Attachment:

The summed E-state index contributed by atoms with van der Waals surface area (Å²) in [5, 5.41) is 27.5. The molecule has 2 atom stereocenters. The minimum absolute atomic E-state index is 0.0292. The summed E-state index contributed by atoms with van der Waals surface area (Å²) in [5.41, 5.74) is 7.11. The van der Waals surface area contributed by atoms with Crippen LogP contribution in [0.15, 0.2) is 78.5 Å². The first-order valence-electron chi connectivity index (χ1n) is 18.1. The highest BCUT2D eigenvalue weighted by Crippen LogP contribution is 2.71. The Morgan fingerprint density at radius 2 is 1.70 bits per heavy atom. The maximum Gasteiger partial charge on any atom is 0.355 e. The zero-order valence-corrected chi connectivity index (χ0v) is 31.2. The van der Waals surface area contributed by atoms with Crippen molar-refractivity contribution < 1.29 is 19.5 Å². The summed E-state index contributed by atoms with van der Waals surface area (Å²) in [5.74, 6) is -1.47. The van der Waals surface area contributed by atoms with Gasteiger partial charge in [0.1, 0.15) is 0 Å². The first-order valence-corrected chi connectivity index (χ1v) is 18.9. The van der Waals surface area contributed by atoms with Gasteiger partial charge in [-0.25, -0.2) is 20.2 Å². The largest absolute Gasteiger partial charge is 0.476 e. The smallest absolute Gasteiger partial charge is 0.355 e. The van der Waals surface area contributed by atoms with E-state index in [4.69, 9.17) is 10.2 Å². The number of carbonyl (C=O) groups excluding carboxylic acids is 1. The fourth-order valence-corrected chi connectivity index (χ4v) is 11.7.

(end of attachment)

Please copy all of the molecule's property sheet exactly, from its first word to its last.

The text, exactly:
The summed E-state index contributed by atoms with van der Waals surface area (Å²) in [5, 5.41) is 27.5. The molecule has 2 atom stereocenters. The minimum absolute atomic E-state index is 0.0292. The summed E-state index contributed by atoms with van der Waals surface area (Å²) in [5.41, 5.74) is 7.11. The van der Waals surface area contributed by atoms with Crippen LogP contribution in [0.15, 0.2) is 78.5 Å². The first-order valence-electron chi connectivity index (χ1n) is 18.1. The highest BCUT2D eigenvalue weighted by Crippen LogP contribution is 2.71. The Morgan fingerprint density at radius 2 is 1.70 bits per heavy atom. The maximum Gasteiger partial charge on any atom is 0.355 e. The zero-order valence-corrected chi connectivity index (χ0v) is 31.2. The van der Waals surface area contributed by atoms with Crippen molar-refractivity contribution < 1.29 is 19.5 Å². The summed E-state index contributed by atoms with van der Waals surface area (Å²) in [5.74, 6) is -1.47. The van der Waals surface area contributed by atoms with Gasteiger partial charge in [0.1, 0.15) is 0 Å². The first-order valence-corrected chi connectivity index (χ1v) is 18.9. The van der Waals surface area contributed by atoms with Gasteiger partial charge in [-0.25, -0.2) is 20.2 Å². The largest absolute Gasteiger partial charge is 0.476 e. The smallest absolute Gasteiger partial charge is 0.355 e. The van der Waals surface area contributed by atoms with E-state index in [4.69, 9.17) is 10.2 Å². The number of carbonyl (C=O) groups excluding carboxylic acids is 1. The fourth-order valence-corrected chi connectivity index (χ4v) is 11.7.